The MicroSpec instrument is designed as an "instrument-on-a-chip" that could analyze infrared light at a scale that is 10,000 times more sensitive than today's devices. Besides observing and recording infrared light, the MicroSpec wafer, which measures just four inches in diameter, can use the characteristics of the infrared light to make conclusions about an objects composition and physical properties.
The device is currently developed at the Goddard Space Flight Center in Greenbelt, MD, and is planned to go on future space missions to explore the state of the universe about 400,000 years after its creation. "Right after the Big Bang, the only elements that were really present in any abundance were hydrogen and helium," said project leader Harvey Moseley. "The formation of stars and the nuclear reaction that took place inside these first stars have created essentially all the elements that constitute the things that we see around here - the carbon in our bodies and the iron and hemoglobin in our blood. All these elements were formed in the many generations of stars that have been born and have died since the Big Bang."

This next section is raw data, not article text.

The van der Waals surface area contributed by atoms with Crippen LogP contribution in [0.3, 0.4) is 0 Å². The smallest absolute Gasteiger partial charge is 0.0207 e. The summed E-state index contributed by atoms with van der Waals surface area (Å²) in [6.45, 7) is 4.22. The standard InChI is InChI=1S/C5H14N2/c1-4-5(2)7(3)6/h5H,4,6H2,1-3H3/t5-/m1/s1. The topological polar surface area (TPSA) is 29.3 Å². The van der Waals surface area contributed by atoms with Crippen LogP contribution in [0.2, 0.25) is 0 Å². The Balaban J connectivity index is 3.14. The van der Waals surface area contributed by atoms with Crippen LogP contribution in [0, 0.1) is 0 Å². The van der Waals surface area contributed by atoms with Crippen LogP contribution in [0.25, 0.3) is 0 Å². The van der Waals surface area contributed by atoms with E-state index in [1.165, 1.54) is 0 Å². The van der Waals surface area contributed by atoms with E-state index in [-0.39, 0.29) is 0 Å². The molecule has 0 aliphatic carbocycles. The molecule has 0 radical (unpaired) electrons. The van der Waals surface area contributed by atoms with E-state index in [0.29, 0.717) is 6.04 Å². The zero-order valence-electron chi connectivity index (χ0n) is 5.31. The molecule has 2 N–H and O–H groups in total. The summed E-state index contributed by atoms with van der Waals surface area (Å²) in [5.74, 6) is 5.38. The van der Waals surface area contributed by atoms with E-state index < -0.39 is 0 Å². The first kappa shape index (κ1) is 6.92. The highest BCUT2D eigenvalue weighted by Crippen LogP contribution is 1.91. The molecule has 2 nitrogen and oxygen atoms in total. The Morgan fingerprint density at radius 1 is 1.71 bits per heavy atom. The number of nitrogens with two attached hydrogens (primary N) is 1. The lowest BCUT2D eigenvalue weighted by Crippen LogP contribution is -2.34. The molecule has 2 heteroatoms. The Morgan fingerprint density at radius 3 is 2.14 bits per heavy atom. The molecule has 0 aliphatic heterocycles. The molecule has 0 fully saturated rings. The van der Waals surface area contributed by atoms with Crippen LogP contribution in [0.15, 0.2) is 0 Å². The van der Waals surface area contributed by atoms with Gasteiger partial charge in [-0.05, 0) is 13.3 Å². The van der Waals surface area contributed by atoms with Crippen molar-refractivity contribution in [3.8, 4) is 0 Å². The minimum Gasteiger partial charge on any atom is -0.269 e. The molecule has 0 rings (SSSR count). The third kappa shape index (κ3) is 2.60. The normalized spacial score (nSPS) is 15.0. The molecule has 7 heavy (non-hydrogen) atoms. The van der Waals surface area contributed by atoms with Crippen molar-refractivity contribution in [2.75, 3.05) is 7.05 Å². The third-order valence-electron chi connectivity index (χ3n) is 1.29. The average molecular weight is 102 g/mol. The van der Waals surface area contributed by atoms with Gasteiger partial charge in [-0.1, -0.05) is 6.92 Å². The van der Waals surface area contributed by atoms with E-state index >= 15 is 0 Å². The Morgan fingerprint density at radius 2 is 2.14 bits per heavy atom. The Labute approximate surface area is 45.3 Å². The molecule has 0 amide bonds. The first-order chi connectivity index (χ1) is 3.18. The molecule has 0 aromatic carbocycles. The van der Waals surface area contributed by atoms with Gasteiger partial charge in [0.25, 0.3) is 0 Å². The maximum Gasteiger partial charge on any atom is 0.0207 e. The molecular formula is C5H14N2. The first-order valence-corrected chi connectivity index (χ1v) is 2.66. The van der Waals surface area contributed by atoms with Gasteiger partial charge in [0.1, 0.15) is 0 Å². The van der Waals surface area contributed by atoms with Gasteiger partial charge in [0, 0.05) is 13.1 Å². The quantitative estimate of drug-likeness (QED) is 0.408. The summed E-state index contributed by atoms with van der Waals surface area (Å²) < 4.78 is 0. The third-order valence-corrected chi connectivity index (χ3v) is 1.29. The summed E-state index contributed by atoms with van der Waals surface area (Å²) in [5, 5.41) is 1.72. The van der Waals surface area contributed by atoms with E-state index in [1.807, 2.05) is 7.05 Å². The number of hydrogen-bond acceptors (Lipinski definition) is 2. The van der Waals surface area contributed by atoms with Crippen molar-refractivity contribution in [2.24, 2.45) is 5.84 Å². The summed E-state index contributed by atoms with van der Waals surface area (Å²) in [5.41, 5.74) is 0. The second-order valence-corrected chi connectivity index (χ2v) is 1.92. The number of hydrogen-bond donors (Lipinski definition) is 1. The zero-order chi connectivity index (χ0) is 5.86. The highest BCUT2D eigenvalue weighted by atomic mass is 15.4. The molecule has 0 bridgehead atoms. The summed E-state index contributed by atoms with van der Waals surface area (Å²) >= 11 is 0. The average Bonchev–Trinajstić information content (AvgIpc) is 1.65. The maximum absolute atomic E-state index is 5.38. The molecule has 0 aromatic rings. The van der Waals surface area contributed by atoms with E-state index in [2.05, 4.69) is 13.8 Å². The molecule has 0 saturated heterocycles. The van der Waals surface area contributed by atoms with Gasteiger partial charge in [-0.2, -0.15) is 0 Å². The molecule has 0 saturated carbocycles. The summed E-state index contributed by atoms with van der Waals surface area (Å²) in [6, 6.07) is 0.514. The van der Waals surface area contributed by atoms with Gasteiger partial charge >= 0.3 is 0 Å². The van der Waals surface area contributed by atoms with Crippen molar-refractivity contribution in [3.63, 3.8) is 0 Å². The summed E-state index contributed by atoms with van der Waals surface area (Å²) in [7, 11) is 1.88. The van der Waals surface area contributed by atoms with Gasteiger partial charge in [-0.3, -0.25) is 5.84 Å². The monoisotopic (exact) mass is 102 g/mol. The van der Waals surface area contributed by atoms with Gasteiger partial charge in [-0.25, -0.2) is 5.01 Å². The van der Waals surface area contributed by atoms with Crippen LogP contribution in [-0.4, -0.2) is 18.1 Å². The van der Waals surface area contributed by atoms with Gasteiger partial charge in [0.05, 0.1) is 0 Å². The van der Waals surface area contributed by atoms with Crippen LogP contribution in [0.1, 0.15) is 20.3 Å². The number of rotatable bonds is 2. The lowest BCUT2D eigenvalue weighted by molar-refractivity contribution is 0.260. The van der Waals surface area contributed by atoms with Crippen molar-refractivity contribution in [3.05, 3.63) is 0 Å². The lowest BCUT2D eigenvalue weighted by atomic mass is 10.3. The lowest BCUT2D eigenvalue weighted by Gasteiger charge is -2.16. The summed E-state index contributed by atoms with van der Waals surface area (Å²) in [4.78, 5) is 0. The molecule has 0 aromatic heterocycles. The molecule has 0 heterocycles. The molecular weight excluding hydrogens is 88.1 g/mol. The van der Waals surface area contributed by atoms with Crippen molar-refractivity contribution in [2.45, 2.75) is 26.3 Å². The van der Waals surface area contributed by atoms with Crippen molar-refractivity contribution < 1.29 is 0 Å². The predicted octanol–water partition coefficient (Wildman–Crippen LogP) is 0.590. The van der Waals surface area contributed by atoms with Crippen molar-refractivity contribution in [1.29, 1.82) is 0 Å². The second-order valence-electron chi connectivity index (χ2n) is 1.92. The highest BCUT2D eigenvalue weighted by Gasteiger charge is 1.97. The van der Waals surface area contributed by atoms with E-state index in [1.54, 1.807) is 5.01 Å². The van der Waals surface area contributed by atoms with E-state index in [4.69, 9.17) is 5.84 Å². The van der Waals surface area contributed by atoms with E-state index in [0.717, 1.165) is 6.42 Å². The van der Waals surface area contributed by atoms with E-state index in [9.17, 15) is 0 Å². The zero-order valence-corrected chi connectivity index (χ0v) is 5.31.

There was no information when the design of MicroSpec will be completed.